Forecasting Time Series Data with R and Dataiku DSS¶
The R language has several great packages that are built specifically to handle time series data. Using these packages, you can perform time series visualization, modeling, forecasting, etc.
Let’s Get Started!¶
In this tutorial, you will learn how to use R in DSS for time series analysis, exploration, and modeling. You will also learn to deploy a time series model in DSS. Let’s get started!
We will use the passenger dataset from the U.S. International Air Passenger and Freight Statistics Report. This dataset contains data on the total number of passengers for each month and year between a pair of airports, as serviced by a particular airline.
This tutorial assumes that you have access to a DSS instance having the R integration installed.
Create Your Project¶
From the DSS homepage, click +New Project, select DSS Tutorials from the list, go to the Time Series section, and select Forecasting Time Series With R (Tutorial).
Notice that the Flow already performs the following preliminary steps:
- Uses a Download recipe to import the data from the URL:
https://data.transportation.gov/api/views/xgub-n9bw/rows.csv?accessType=DOWNLOADand creates the passengers dataset.
- Uses a Prepare recipe to modify the dataset so that we are left with only those columns that are relevant to the analysis: Date, carriergroup, and Total.
- Uses a Group recipe to create a new dataset group0_passengers that contains the total number of travellers per month for carrier group “0”.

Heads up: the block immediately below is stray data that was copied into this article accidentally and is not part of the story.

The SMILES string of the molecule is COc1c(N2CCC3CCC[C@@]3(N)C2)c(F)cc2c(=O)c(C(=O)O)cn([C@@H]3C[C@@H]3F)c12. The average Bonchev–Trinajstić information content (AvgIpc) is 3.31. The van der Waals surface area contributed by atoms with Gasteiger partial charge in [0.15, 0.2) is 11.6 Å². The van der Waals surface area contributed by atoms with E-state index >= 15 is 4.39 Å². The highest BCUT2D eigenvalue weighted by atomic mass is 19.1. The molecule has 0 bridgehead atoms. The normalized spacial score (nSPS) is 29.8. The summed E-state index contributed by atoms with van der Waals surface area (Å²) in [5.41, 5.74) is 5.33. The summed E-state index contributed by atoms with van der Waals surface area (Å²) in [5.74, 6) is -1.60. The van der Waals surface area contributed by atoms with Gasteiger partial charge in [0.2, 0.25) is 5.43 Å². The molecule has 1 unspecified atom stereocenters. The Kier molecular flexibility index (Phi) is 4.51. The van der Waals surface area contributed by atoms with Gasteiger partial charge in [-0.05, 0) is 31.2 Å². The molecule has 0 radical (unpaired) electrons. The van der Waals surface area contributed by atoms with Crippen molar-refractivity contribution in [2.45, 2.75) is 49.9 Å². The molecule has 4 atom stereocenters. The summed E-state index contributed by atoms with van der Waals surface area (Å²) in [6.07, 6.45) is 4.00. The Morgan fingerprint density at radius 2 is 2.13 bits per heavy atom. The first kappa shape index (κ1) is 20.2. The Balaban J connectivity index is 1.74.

Now we can proceed to perform analysis and forecasting on the group0_passengers dataset.
Plot the Time Series Dataset¶
First, let’s create a Lines chart type to get a feel for the data. To do this:
- Open the group0_passengers dataset and go to the Charts tab.
- Select the Lines chart.
- Drag and drop “Total_passengers” as the Y variable, and “Date” as the X variable.
We see two really interesting patterns. First, there’s a general upward trend in the number of passengers. Second, there is a yearly cycle with the lowest number of passengers occurring around the new year and the highest number of passengers during the late summer. Let’s see if we can use these trends to forecast the number of passengers after March 2019.
Perform Interactive Analysis With R¶
For this part, we will use an R notebook. To begin, go back to the flow and click on the group0_passengers data set, then click Lab, New Code Notebook, R, and then Create.
Dataiku DSS will then open an R notebook with some basic starter coded already filled in.
Now that we have an R notebook, let’s focus on the code.
Begin by loading the R libraries that we need for this analysis:
library(dataiku) library(forecast) library(dplyr) library(zoo)
`dataikupackage lets us read and write datasets to Dataiku DSS.
forecastpackage has the functions we need for training models to predict time series.
dplyrpackage has functions for manipulating data frames.
zoopackage has functions for working with regular and irregular time series.
Next, we’ll load the data into R from DSS
df <- dkuReadDataset("group0_passengers", samplingMethod="head", nbRows=100000) head(df)
Now that we’ve loaded our data, let’s create a time series object using the
ts() function takes a numeric vector, the start time and the frequency of measurement. For our dataset, these values are: Total_passengers,
1990 (the year for which the measurements begin), and a frequency of
12 (months in a year).
ts_passengers = ts(df$Total_passengers, start=1990, frequency=12) plot(ts_passengers)
We’ve successfully visualized our time series data using the chart tool in DSS and the
plot function in R. Now let’s start modeling!
Choose a Forecasting Model¶
We’re going to try three different forecasting methods and deploy the best one to DSS. In general, it is good practice to test several different modeling methods and choose the method that provides the best performance.